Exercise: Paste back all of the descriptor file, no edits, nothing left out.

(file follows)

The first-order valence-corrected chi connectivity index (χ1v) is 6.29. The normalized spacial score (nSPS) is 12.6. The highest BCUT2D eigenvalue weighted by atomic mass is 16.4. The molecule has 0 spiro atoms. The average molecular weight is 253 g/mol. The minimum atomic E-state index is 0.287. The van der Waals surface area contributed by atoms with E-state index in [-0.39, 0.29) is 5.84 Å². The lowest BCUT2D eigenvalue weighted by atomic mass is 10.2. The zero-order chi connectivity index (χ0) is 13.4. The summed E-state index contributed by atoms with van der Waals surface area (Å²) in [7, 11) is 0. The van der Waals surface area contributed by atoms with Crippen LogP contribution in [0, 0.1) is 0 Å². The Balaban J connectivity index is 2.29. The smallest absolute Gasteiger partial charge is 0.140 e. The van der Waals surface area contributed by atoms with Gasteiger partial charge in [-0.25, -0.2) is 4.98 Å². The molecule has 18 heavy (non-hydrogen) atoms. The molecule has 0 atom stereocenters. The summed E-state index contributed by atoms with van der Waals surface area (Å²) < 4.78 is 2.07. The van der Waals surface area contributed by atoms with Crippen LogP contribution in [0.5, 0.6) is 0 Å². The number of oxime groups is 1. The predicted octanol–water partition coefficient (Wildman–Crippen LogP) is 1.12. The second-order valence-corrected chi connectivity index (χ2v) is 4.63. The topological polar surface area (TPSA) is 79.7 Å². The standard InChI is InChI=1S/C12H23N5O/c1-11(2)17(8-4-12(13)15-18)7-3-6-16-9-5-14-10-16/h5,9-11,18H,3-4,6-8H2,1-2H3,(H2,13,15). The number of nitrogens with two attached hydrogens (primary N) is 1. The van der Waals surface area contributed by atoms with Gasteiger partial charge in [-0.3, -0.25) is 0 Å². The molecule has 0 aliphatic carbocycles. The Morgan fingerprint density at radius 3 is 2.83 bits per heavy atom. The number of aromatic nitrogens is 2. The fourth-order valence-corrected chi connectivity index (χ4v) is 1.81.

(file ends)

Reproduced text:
The first-order valence-corrected chi connectivity index (χ1v) is 6.29. The normalized spacial score (nSPS) is 12.6. The highest BCUT2D eigenvalue weighted by atomic mass is 16.4. The molecule has 0 spiro atoms. The average molecular weight is 253 g/mol. The minimum atomic E-state index is 0.287. The van der Waals surface area contributed by atoms with E-state index in [-0.39, 0.29) is 5.84 Å². The lowest BCUT2D eigenvalue weighted by atomic mass is 10.2. The zero-order chi connectivity index (χ0) is 13.4. The summed E-state index contributed by atoms with van der Waals surface area (Å²) in [7, 11) is 0. The van der Waals surface area contributed by atoms with Crippen LogP contribution in [0, 0.1) is 0 Å². The Balaban J connectivity index is 2.29. The smallest absolute Gasteiger partial charge is 0.140 e. The van der Waals surface area contributed by atoms with Gasteiger partial charge in [-0.25, -0.2) is 4.98 Å². The molecule has 18 heavy (non-hydrogen) atoms. The molecule has 0 atom stereocenters. The summed E-state index contributed by atoms with van der Waals surface area (Å²) < 4.78 is 2.07. The van der Waals surface area contributed by atoms with Crippen LogP contribution in [0.5, 0.6) is 0 Å². The number of oxime groups is 1. The predicted octanol–water partition coefficient (Wildman–Crippen LogP) is 1.12. The second-order valence-corrected chi connectivity index (χ2v) is 4.63. The topological polar surface area (TPSA) is 79.7 Å². The standard InChI is InChI=1S/C12H23N5O/c1-11(2)17(8-4-12(13)15-18)7-3-6-16-9-5-14-10-16/h5,9-11,18H,3-4,6-8H2,1-2H3,(H2,13,15). The number of nitrogens with two attached hydrogens (primary N) is 1. The van der Waals surface area contributed by atoms with Gasteiger partial charge in [-0.3, -0.25) is 0 Å². The molecule has 0 aliphatic carbocycles. The Morgan fingerprint density at radius 3 is 2.83 bits per heavy atom. The number of aromatic nitrogens is 2. The fourth-order valence-corrected chi connectivity index (χ4v) is 1.81.